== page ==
August 11, 1998The NewsHour with Jim Lehrer Transcript
Two boys were convicted of murder charges in the Jonesboro school shootings, and earlier this week, two boys were accused of murdering an 11-year-old girl. How should the legal system handle these difficult cases? After this background report, a panel discusses the possible options.
A RealAudio version of this segment is available.
August 11, 1998:
A panel discusses the possible options for the juvenile justice system when dealing with youth accused of murder.
May 22, 1998:
Three experts debate recent rash of school shootings and other violence.
March 26, 1998:
Discussing the rise of youth violence.
March 25, 1998:
A shooting at an Arkansas school leaves 5 dead.
Browse the NewsHour's coverage of youth.
SPENCER MICHELS: The two boys who went on a shooting rampage outside their Arkansas school last March were convicted and sentenced today in the murders of a teacher and four students.
Today was Mitchell Johnson's 14th birthday. Under Arkansas law, he and 12-year old Andrew Golden were tried in juvenile court--where a judge sentenced them to the state youth justice system, which will determine how long they will serve. They could be incarcerated until they are 21. Police say the boys lured their victims outside by pulling the fire alarm, then shot them from a wooded area near the school.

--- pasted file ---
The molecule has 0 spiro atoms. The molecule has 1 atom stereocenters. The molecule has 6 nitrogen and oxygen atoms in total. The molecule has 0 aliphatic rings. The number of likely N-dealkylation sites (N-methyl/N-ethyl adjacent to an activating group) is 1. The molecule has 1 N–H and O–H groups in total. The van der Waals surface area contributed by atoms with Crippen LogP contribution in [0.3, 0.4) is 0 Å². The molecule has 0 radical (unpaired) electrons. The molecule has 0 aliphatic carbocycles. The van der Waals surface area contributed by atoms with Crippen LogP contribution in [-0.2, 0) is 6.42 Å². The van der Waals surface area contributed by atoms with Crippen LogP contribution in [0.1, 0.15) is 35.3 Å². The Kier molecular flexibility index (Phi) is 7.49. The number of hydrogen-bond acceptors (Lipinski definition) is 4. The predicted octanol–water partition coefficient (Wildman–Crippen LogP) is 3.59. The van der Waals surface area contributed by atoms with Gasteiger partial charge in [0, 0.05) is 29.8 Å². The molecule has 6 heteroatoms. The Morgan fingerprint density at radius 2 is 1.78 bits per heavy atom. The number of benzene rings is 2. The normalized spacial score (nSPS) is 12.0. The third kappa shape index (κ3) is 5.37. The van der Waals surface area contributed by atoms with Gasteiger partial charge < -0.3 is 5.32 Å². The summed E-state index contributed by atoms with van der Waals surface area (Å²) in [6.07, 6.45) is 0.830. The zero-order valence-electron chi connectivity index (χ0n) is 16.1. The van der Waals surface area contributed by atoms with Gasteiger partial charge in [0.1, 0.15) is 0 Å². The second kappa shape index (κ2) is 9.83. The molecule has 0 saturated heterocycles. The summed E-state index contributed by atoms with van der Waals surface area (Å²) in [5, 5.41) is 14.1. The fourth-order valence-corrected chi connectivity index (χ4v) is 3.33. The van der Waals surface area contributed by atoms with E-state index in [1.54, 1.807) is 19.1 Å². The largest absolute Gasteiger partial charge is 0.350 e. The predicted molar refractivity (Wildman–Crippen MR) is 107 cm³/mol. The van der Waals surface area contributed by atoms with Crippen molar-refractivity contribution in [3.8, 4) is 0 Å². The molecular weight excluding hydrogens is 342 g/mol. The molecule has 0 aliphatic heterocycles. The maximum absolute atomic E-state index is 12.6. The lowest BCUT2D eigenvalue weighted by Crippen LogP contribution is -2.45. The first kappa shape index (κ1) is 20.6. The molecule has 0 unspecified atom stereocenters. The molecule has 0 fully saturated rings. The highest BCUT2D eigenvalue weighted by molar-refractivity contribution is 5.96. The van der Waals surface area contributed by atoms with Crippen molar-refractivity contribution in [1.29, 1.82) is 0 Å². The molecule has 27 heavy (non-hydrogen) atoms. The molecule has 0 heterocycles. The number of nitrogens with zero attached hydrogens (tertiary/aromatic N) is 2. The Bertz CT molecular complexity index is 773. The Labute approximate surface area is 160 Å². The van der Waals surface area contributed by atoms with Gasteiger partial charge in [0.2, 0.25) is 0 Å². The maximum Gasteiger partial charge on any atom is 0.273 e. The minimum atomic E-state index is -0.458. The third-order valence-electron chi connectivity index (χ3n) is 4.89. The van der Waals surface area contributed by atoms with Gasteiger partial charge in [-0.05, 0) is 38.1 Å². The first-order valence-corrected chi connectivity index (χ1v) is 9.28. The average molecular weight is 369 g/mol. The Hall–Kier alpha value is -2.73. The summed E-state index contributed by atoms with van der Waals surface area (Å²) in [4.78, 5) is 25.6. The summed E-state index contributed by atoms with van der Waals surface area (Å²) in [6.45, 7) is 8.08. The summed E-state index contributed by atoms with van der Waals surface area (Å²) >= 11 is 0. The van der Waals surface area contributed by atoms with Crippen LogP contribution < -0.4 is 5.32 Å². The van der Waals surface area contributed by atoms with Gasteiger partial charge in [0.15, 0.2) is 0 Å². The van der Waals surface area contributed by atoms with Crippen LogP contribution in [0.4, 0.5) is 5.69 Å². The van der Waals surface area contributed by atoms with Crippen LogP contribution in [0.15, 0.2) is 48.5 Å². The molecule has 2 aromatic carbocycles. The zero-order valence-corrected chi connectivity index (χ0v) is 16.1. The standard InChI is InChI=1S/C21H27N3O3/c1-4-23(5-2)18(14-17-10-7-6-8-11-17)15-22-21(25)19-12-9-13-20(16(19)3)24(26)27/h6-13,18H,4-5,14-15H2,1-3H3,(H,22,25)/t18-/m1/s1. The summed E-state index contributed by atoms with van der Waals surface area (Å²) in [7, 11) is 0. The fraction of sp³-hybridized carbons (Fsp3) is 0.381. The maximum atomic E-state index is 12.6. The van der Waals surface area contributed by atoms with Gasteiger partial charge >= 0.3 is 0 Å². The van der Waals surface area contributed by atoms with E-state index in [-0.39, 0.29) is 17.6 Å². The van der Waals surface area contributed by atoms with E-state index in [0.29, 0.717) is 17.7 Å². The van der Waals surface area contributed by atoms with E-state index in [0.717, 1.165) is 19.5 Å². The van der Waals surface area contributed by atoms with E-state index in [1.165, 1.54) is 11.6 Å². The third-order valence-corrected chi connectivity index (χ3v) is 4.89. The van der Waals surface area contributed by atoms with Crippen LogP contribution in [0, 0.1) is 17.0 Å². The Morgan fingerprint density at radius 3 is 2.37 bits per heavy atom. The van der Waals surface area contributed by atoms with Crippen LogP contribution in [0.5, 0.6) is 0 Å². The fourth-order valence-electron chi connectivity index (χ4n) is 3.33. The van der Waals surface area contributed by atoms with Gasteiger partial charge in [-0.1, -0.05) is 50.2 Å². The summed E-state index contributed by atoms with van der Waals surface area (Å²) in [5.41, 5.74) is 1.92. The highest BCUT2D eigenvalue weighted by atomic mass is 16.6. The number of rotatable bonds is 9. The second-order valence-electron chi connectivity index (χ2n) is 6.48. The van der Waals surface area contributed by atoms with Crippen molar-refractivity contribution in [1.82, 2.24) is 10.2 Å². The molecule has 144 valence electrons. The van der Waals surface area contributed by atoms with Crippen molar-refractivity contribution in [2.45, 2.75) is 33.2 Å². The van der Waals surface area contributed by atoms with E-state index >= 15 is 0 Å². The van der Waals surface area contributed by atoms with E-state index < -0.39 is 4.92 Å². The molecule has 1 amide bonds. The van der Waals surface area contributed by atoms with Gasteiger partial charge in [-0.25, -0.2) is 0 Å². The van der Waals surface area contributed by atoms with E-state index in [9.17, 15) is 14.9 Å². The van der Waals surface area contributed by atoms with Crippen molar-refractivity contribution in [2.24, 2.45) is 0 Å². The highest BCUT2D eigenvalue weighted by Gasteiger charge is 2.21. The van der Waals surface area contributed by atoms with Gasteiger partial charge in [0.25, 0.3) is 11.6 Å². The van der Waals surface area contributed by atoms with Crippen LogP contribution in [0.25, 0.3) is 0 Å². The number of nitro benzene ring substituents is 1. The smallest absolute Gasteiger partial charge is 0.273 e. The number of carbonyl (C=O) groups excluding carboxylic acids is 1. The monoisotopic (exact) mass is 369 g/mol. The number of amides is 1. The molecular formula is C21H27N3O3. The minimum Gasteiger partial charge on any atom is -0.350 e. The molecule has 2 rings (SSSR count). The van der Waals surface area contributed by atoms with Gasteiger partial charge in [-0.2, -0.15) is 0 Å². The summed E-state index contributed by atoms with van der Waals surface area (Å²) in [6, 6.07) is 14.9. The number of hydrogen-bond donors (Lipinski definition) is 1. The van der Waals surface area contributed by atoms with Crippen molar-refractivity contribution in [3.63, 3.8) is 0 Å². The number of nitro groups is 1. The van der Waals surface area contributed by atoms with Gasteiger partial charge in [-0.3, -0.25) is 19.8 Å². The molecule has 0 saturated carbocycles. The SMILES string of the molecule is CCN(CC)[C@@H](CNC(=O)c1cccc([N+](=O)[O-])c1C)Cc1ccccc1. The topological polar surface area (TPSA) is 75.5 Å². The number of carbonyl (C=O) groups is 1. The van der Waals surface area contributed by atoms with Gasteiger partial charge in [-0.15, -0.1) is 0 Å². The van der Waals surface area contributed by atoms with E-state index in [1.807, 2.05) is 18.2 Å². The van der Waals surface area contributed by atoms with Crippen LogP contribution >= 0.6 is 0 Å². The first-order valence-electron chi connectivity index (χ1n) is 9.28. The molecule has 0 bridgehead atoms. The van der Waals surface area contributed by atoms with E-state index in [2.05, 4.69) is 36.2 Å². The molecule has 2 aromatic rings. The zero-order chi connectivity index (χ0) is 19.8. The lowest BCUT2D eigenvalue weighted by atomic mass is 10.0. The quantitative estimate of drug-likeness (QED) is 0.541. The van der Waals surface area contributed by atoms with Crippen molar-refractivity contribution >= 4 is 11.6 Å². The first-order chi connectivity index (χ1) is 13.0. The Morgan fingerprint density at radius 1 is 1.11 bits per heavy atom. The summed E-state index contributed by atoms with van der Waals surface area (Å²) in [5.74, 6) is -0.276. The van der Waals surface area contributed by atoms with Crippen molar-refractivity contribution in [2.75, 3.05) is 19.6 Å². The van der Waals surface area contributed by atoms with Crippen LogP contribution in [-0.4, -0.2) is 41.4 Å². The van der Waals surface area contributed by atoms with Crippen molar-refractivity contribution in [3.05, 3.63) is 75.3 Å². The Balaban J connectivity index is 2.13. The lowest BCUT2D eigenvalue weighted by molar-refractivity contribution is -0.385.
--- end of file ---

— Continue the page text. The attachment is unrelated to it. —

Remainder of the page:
But juvenile criminal laws vary greatly from state to state. In Springfield, Oregon a 15-year-old boy who killed his parents and two of his classmates last May is being tried as an adult and could face life in prison. Kipland Kinkel sprayed a school cafeteria with gunfire after being suspended for having a gun in his locker.
Two Chicago boys face murder charges.
And this week, authorities in Chicago arraigned two of the youngest boys ever accused of murder. The boys, aged 7 and 8, have been accused of killing 11-year-old Ryan Harris. Police said the girl was sexually molested. The boys allegedly wanted the new bicycle the girl had been riding. According to Illinois law, because the boys are not yet 13, they cannot be tried as adults. If they are convicted, Illinois has no provision to incarcerate anyone under 10. On the judge's orders, the boys are being held at a psychiatric hospital for in-patient evaluation, while the state sorts out how to handle this unusual case. They could be made wards of the state and held until they are 21-but just where for such young children is unclear to authorities.
Police say the youngsters confessed to the crime after first claiming to have witnessed part of it. Their lawyers say questioning of the boys by police was done without parental consent, and the boys were never told they had the right to remain silent.
A increasingly tougher stand against juvenile crime.
According to the most recent Justice Department numbers, in the mid 90's about 3000 juveniles a year were charged with murder in the United States, triple the number from just a decade earlier. Between 1992 and 1995, 41 states toughened their laws to make it easier for children to be tried in adult criminal court.